The Function of—and Need for—Institutional Review Boards

Review by  of The Censor’s Hand: The Misregulation of Human-Subject Research (Carl E. Schneider, The MIT Press): “Scientific research can be a laborious and frustrating process even before it gets started—especially when it involves living human subjects. Universities and other research institutions maintain Institutional Review Boards that scrutinize research proposals and their methodologies, consent and privacy procedures, and so on. Similarly intensive reviews are required when the intention is to use human tissue—if, say, tissue from diagnostic cancer biopsies could potentially be used to gauge the prevalence of some other illness across the population. These procedures can generate absurdities. A doctor who wanted to know which television characters children recognized, for example, was advised to seek ethics committee approval, and told that he needed to do a pilot study as a precursor.

Today’s IRB system is the response to a historic problem: academic researchers’ tendency to behave abominably when left unmonitored. Nazi medical and pseudomedical experiments provide an obvious and well-known reference, but such horrors are not found only in totalitarian regimes. The Tuskegee syphilis study, for example, deliberately left black men untreated over the course of decades so researchers could study the natural course of the disease. On a much smaller but equally disturbing scale is the case of Dan Markingson, a 26-year-old University of Michigan graduate. Suffering from psychotic illness, Markingson was coercively enrolled in a study of antipsychotics to which he could not consent, and concerns about his deteriorating condition were ignored. In 2004, he was found dead, having almost decapitated himself with a box cutter.

Many thoughtful ethicists are aware of the imperfections of IRBs. They have worried publicly for some time that the IRB system, or parts of it, may claim an authority with which even many bioethicists are uncomfortable, and hinder science for no particularly good reason. Does the system need re-tuning, a total re-build, or something even more drastic?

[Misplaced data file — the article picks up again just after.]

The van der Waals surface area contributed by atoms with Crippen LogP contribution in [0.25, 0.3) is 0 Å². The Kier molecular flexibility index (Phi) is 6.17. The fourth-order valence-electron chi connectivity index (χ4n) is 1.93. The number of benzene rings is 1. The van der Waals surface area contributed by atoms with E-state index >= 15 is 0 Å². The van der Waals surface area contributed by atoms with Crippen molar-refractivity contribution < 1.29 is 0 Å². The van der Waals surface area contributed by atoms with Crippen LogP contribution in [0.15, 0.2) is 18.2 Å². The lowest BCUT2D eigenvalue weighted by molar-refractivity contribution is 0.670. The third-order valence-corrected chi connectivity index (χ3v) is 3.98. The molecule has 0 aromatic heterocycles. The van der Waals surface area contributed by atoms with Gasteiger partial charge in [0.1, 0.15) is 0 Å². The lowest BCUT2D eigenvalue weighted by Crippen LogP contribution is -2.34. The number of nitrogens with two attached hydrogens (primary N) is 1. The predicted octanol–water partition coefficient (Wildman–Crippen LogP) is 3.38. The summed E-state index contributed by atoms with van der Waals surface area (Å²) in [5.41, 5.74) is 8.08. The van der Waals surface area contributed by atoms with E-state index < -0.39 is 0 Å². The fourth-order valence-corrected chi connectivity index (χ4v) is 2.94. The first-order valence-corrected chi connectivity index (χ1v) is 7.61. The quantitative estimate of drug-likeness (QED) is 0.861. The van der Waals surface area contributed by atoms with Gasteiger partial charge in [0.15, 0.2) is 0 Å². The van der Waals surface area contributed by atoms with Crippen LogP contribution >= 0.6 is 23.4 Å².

When it comes to IRBs, Carl E. Schneider, a professor of law and internal medicine at the University of Michigan, belongs to the abolitionist camp. In The Censor’s Hand: The Misregulation of Human-Subject Research, he presents the case against the IRB system plainly. It is a case that rests on seven related charges.

IRBs, Schneider posits, cannot be shown to do good, with regulators able to produce “no direct evidence that IRBs prevented harm”; that an IRB at least went through the motions of reviewing the trial in which Markingson died might be cited as evidence of this. On top of that, he claims, IRBs sometimes cause harm, at least insofar as they slow down medical innovation. They are built to err on the side of caution, since “research on humans” can cover a vast range of activities and disciplines, and they struggle to take this range into proper account. Correspondingly, they “lack a legible and convincing ethics”; the autonomy of IRBs means that they come to different decisions on identical cases. (In one case, an IRB thought that providing supplemental vitamin A in a study was so dangerous that it should not be allowed; another thought that withholding it in the same study was so dangerous that it should not be allowed.) IRBs have unrealistically high expectations of their members, who are often fairly ad hoc groupings with no obvious relevant expertise. They overemphasize informed consent, with the unintended consequence that cramming every possible eventuality into a consent form makes it utterly incomprehensible. Finally, Schneider argues, IRBs corrode free expression by restricting what researchers can do and how they can do it….(More)”